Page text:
By ALEXIS FLYNN
ABERDEEN, Scotland -- Royal Dutch Shell is pitching its
floating liquefied natural
gas technology direct to the government of Mozambique as
way to gain entry to one of the world's hottest energy plays,
after the oil major failed to buy its way into huge gas
discoveries offshore East Africa.
The presentation of the technology during a visit by
Mozambique's president, Emilio Guebuza, to the home of the UK
oil industry, suggested Shell is looking for ways to bypass the
companies which have made the gas discoveries -- US-based
Anadarko Petroleum and Italy's Eni -- and deal directly with
"We are the leading
independent company in the world of integrated gas today,"
Bruce Steenson, Shell Australia's vice president of technical
and the Prelude project, told an audience of
government officials from Mozambique in Aberdeen, Scotland.
"Hopefully we can use that capability to forge some
long-lasting partnerships with Mozambique."
Mozambique could eventually become one of Africa's biggest
energy exporters, following the discovery of giant natural
gas fields in the deep waters off its northeast coast. The
discoveries are ideally placed to serve Asian export
Shell tried to gain a foothold in the region last year by
bidding $1.8 billion for Anadarko's junior partner, UK-listed
Cove Energy. However, Shell was outbid by Thailand's PTT Exploration & Production.
In May, Shell revealed it has been in talks with Anadarko about
acquiring a stake in its Mozambique fields, but had pulled back
because the asking price was too high.
Mr. Guebuza said Thursday that he wants Mozambique's first
exports to start shipping in 2018, an ambitious deadline in a
country that has no established oil and gas industry and
Shell's floating LNG vessels produce, liquefy and transfer
gas to tankers for export, removing the need for a costly and
complex onshore terminal. The technology is being used on a
project in Australia with a similar five-year development
schedule and could be one solution for Mozambique, said Mr.
Shell took the decision to deploy a $10 billion floating LNG
vessel on Australia's Prelude field in 2011 and it is due to
start operating late in 2016 or early in 2017, said Mr.
Steenson. The Prelude vessel, the first of its kind in the
world, will produce around 5.3 million tpy of LNG and
condensate, he said.
At present, the rights to export LNG from Mozambique rest
with the firms operating the concessions where most of the 108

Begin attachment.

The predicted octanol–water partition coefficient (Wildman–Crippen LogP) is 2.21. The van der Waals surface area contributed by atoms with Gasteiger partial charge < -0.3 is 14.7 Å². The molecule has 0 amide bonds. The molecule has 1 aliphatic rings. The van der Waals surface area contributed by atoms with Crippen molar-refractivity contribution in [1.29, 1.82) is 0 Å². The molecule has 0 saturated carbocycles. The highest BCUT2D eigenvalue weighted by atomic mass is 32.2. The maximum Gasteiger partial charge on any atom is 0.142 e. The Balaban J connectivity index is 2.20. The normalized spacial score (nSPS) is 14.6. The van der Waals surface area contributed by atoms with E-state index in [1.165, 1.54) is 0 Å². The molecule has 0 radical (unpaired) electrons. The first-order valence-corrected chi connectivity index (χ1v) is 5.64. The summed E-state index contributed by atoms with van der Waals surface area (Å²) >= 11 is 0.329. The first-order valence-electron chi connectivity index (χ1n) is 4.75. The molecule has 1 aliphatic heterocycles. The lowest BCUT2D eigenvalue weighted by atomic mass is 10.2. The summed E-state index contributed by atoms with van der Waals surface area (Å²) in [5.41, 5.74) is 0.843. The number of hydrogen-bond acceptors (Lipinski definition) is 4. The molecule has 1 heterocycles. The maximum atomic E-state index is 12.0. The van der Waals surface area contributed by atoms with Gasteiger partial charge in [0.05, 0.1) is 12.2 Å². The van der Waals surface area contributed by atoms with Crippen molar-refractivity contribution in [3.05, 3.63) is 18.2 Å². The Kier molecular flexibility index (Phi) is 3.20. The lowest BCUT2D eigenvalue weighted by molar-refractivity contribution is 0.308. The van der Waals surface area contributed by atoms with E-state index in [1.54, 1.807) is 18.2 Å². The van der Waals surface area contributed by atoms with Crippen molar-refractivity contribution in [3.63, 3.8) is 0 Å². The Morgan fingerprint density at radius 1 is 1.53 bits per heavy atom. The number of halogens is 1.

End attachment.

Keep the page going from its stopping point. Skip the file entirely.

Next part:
trillion cubic feet of natural gas have been found, said
Arsenio Mabote, chairman of the Mozambique's state-controlled
National Petroleum Institute Thursday. Talks with the companies
on how best to proceed with the development should conclude
within in the next few months, he said.
Anadarko and Eni have said that they want to develop an LNG
plant together, although some industry analysts say a project of the scale envisaged by
the Mozambique government would likely require additional
investment from larger companies with better-established LNG
The government of Mozambique expects it will cost at least
$40 billion to develop its natural
gas infrastructure. This includes facilities capable of exporting 20
million tpy of LNG, and a local distribution hub that will
service its domestic energy needs and those of its near
Calls to Anadarko and Eni for comment weren't immediately
answered. Speaking last October, Eni's head of exploration and production Claudio
Descalzi said Shell, "could be a wonderful partner."
In a separate announcement Friday, Eni said it has completed
a deal to sell 20% of its Mozambique gas discoveries to China
National Petroleum Corp. for $4.21 billion.
Shell could make its technology available for use in
Mozambique without having to become an equity partner in the
gas discoveries, Mr. Steenson said.
"In Woodside's Pluto venture, we don't participate as an
equity partner, but we provided technical services to Woodside
to enable them to design and build the facility," said Mr.
Steenson, referring to an Australian LNG project. He also
highlighted similar partnerships with Chevron at the Gorgon and
projects, also in Australia.
Dow Jones Newswires